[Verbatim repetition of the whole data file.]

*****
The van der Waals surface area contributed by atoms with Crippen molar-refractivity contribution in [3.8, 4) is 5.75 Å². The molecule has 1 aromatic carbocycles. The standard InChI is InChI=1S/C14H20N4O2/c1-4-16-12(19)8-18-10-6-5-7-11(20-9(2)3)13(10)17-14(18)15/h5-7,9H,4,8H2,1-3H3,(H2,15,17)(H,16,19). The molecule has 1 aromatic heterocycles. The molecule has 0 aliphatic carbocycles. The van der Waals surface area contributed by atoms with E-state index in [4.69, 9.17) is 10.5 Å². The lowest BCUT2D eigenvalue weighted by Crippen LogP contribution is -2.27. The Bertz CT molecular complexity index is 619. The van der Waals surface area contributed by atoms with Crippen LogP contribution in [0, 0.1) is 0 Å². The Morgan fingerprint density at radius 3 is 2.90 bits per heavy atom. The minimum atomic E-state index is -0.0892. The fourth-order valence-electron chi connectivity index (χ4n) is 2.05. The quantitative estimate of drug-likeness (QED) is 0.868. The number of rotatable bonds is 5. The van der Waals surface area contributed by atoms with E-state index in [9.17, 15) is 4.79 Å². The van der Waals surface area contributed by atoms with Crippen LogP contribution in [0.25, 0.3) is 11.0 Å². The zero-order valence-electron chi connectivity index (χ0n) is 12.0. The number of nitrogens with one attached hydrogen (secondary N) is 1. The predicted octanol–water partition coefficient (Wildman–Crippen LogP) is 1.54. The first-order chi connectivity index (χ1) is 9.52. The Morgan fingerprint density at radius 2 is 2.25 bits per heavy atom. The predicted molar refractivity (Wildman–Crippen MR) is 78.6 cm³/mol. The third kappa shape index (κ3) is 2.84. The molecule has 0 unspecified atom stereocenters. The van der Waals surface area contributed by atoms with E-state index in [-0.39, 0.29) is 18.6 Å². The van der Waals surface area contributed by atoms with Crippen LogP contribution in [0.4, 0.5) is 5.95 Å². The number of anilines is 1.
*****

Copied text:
The van der Waals surface area contributed by atoms with Crippen molar-refractivity contribution in [3.8, 4) is 5.75 Å². The molecule has 1 aromatic carbocycles. The standard InChI is InChI=1S/C14H20N4O2/c1-4-16-12(19)8-18-10-6-5-7-11(20-9(2)3)13(10)17-14(18)15/h5-7,9H,4,8H2,1-3H3,(H2,15,17)(H,16,19). The molecule has 1 aromatic heterocycles. The molecule has 0 aliphatic carbocycles. The van der Waals surface area contributed by atoms with E-state index in [4.69, 9.17) is 10.5 Å². The lowest BCUT2D eigenvalue weighted by Crippen LogP contribution is -2.27. The Bertz CT molecular complexity index is 619. The van der Waals surface area contributed by atoms with Crippen LogP contribution in [0, 0.1) is 0 Å². The Morgan fingerprint density at radius 3 is 2.90 bits per heavy atom. The minimum atomic E-state index is -0.0892. The fourth-order valence-electron chi connectivity index (χ4n) is 2.05. The quantitative estimate of drug-likeness (QED) is 0.868. The number of rotatable bonds is 5. The van der Waals surface area contributed by atoms with E-state index in [9.17, 15) is 4.79 Å². The van der Waals surface area contributed by atoms with Crippen LogP contribution in [0.25, 0.3) is 11.0 Å². The zero-order valence-electron chi connectivity index (χ0n) is 12.0. The number of nitrogens with one attached hydrogen (secondary N) is 1. The predicted octanol–water partition coefficient (Wildman–Crippen LogP) is 1.54. The first-order chi connectivity index (χ1) is 9.52. The Morgan fingerprint density at radius 2 is 2.25 bits per heavy atom. The predicted molar refractivity (Wildman–Crippen MR) is 78.6 cm³/mol. The third kappa shape index (κ3) is 2.84. The molecule has 0 unspecified atom stereocenters. The van der Waals surface area contributed by atoms with E-state index in [-0.39, 0.29) is 18.6 Å². The van der Waals surface area contributed by atoms with Crippen LogP contribution in [0.4, 0.5) is 5.95 Å². The number of anilines is 1.